The author essentially goes on to abstract away each thing included in a circle. Take a car or a computer or even an essay. It does take knowing what makes the thing up, which is the exercise.
When done completely, unabstraction leaves you with nothing in the circle. Everything can be abstracted away.
In the case of "I" I make another circle around everything I moved outside the original circle and label is "own". It's what I am responsible for and what I will own up to. I own my mood, my health, the well being of my loved ones, my skills, etc. Then everything outside even that? Should not bother you at all.
But on a day to day basis, you can really only do one thing in any given moment. So remapping the "things" that make up "I" is handy, but most of the day most of it is completely irrelevant. That's an important realization also. If I'm writing this here, my "imperfections" should not be on my mind, and will not be.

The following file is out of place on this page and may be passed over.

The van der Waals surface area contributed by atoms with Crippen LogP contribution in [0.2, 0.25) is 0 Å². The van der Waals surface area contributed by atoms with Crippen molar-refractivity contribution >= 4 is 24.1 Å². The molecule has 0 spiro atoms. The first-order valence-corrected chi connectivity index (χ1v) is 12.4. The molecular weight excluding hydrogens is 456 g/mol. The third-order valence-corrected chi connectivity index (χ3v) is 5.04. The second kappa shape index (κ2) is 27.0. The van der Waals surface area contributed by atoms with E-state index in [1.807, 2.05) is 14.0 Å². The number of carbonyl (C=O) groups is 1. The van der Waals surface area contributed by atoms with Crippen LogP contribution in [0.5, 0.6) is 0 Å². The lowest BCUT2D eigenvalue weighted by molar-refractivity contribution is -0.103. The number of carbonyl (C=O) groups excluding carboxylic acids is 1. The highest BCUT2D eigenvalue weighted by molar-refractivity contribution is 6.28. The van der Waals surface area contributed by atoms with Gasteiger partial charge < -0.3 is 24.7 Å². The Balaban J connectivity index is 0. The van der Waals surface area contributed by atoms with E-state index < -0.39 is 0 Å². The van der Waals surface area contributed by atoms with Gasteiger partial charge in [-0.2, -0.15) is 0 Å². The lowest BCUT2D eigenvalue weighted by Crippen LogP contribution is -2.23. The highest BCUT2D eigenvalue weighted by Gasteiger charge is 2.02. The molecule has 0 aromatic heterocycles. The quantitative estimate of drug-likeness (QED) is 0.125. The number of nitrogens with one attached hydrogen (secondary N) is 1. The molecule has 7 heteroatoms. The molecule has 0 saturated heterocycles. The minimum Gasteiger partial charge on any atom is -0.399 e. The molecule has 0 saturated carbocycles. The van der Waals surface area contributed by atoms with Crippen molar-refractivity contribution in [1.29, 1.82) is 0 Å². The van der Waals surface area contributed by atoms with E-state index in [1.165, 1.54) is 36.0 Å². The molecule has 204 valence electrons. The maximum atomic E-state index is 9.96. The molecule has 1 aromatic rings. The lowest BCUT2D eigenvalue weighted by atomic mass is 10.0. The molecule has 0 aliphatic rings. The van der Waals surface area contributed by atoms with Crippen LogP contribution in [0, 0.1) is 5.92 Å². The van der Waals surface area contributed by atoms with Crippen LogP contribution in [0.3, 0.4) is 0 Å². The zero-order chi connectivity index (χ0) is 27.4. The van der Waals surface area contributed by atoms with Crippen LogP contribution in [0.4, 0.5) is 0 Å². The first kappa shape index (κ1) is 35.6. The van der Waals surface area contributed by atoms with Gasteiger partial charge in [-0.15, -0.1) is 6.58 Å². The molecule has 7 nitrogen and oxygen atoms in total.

I also talk to clients about being better than perfect, because perfect doesn't exist anyway. When doing fulfillment, errors do happen. Even amazon ships the wrong item from time to time. So perfection is impossible. But what if you owned up to your mistakes and engaged your customer and gave them more of what they wanted? They feel the attention, the appreciation, and a deeper connection with you and your service. That's better than perfect.
Fault tolerance doesn't have to just make up for a negative. It can go beyond and provide positives that you otherwise would not give.
A purely analytic objective statement about one thing the Bible kind of gets right: God loves you for who you are. Just think of how pragmatic that is. It prevents us from wasting our time murdering our village of weirdos, as per the article. Of course, historically, humans are known to murder the weirdos in our villages, so that's kind of ironic.